“I tried to emphasize how in the course of our daily lives, change can have a profound impact on our lives. And, if I were to provide advice to a young lab worker I would say: Never overlook an unexpected event or appearance. It might be a false alarm that is not a cause for concern however, it could, however, be a clue from destiny to guide you to the next step in your career.”
– Alexander Fleming (Lecture at Harvard University. Quoted in Joseph Sambrook, David W. Russell, Molecular Cloning (2001), Vol. 1, 153)
In 1929 He published his findings in the British Journal of Experimental Pathology. But for the following decade, his work remained somewhat unnoticed. He was not able to make penicillin for injection into rats in sufficient amounts. In 1932, he abandoned his studies about penicillin.
“It is the lone worker who makes the first advance in a subject: the details may be worked out by a team, but the prime idea is due to the enterprise, thought, and perception of an individual.”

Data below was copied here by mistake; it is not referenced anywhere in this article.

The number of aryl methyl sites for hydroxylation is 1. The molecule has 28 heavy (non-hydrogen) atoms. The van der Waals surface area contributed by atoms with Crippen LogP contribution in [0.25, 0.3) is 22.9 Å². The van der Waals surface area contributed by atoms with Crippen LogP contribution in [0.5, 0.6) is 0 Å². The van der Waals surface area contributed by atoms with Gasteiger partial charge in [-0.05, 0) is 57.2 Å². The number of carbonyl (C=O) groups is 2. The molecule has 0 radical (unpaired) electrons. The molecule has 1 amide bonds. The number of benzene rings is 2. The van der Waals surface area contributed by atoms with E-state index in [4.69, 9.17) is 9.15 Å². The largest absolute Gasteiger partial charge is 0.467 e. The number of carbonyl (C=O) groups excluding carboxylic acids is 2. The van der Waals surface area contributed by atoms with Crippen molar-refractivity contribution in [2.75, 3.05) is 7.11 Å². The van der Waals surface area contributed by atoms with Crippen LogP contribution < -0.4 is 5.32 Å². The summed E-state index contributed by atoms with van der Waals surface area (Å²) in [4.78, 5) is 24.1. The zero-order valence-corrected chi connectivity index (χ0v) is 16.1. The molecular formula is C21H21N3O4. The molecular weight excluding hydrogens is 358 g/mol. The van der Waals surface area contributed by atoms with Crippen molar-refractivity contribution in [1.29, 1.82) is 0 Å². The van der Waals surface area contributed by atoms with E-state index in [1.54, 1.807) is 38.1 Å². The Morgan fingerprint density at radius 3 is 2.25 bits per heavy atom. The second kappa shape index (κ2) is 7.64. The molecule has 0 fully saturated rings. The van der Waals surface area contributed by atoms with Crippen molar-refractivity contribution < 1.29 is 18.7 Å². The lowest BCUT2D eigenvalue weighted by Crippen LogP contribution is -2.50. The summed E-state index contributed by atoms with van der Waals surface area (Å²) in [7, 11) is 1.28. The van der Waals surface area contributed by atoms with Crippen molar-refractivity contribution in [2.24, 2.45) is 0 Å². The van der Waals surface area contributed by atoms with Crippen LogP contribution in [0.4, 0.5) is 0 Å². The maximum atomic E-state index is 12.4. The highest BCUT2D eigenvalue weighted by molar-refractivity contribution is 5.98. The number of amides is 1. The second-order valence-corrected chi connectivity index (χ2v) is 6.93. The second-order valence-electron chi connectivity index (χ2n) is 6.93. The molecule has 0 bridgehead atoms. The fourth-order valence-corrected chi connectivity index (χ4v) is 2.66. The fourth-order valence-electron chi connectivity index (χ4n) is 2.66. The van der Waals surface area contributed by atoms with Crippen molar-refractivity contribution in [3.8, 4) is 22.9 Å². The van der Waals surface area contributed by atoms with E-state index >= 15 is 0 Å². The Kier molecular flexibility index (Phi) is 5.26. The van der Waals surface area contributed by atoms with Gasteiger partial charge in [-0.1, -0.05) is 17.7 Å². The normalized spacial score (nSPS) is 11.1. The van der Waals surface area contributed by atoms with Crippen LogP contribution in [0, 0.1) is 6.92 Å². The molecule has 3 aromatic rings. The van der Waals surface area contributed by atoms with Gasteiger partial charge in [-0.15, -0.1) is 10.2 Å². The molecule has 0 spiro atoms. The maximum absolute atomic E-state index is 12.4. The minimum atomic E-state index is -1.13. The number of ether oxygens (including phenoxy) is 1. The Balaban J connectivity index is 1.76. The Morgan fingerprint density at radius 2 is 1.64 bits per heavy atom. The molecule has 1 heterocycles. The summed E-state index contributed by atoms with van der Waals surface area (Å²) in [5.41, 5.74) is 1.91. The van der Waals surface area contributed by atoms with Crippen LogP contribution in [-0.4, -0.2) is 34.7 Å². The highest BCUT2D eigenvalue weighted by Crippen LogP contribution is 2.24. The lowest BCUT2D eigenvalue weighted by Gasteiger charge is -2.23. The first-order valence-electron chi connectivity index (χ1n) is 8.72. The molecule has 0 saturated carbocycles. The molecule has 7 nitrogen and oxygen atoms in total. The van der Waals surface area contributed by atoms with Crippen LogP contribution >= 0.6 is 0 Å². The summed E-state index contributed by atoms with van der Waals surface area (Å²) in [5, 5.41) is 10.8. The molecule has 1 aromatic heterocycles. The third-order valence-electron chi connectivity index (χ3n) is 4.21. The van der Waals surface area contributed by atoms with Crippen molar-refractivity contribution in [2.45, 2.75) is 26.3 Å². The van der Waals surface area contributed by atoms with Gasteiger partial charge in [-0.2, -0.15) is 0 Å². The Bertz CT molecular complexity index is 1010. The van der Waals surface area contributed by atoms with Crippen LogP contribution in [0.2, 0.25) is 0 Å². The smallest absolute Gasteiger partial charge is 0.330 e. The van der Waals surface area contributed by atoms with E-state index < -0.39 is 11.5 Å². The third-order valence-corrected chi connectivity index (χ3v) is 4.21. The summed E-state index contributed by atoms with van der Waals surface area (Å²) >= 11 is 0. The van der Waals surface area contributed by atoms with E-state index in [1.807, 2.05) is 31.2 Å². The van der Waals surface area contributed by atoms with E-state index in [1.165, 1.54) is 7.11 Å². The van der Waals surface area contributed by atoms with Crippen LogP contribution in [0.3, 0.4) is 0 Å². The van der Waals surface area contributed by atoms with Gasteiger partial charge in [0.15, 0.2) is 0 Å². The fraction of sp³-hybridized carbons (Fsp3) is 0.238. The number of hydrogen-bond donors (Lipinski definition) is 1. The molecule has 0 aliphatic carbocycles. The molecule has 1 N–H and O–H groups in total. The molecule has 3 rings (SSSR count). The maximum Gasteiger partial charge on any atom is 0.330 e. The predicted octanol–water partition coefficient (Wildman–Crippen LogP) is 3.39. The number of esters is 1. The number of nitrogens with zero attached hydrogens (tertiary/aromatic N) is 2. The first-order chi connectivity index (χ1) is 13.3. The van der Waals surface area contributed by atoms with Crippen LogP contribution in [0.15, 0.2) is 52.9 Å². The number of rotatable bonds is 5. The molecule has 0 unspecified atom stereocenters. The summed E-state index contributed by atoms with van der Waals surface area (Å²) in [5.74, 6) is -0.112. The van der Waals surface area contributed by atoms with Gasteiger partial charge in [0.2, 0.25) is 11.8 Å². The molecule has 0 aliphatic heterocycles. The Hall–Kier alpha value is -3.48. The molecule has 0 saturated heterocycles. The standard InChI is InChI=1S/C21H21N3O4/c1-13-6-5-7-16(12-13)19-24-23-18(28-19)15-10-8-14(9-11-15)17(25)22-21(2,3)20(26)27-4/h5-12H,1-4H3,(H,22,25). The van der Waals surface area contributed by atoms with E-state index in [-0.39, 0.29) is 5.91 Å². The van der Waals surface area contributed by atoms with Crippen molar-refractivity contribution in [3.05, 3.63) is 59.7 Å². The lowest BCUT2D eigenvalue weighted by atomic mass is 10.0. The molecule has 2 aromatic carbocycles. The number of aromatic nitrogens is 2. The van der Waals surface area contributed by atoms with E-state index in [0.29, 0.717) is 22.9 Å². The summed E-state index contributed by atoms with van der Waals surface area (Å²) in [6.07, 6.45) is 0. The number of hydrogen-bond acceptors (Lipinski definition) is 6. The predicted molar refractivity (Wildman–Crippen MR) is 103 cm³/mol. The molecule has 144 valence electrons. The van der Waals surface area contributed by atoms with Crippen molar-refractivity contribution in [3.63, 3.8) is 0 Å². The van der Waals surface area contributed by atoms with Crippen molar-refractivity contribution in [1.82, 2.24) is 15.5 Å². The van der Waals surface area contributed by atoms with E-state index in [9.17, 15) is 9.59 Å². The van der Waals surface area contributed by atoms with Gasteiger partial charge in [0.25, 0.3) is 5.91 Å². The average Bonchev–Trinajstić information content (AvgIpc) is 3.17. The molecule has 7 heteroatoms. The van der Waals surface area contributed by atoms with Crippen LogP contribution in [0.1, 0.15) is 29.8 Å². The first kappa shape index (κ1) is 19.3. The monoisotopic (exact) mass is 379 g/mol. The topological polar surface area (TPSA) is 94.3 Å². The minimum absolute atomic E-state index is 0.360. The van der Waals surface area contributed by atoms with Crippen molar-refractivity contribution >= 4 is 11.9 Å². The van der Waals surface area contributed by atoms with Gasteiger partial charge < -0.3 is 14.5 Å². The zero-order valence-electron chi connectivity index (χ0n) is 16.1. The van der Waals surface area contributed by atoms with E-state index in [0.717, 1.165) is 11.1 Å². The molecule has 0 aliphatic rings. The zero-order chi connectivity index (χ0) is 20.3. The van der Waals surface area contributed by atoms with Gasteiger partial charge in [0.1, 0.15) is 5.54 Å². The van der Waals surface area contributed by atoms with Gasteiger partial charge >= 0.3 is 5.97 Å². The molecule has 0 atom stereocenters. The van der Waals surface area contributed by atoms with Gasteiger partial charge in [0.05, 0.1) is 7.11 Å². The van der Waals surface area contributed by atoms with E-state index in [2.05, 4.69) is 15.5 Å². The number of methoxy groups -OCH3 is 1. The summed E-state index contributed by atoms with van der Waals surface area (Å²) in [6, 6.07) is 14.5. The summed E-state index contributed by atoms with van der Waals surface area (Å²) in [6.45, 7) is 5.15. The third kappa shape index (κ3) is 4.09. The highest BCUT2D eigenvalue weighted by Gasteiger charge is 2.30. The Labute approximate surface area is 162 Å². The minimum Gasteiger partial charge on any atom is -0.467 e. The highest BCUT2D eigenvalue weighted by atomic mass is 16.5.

– Alexander Fleming.
Biography Of Alexander Fleming
In 1939, a group of scientists from Oxford University began work on creating a massive quantity of antibacterial drugs. The group led by Howard Florey and Dr Ernst Chain began to experiment with the penicillin culture of Dr Fleming. They were able to extract penicillin in sufficient quantities that they could begin making it commercially scale. This enabled them to begin creating the first antibiotics ever made in the world. It revolutionized medical science and allowed to end of a myriad of bacterial illnesses like syphilis, pneumonia as well as diphtheria, gonorrhoea scarlet fever, as well as many other infant birth illnesses.
After penicillin was discovered The public was looking for someone to be the primary person associated with the process of discovery. Florey and Chain were not so keen on being featured in the media, therefore the importance in the life of Alexander Fleming was highlighted as the first person to discover the antibiotic. Fleming was described as the heroine of the antibiotic generation which was a breakthrough that saved millions of people during the Second World War and after.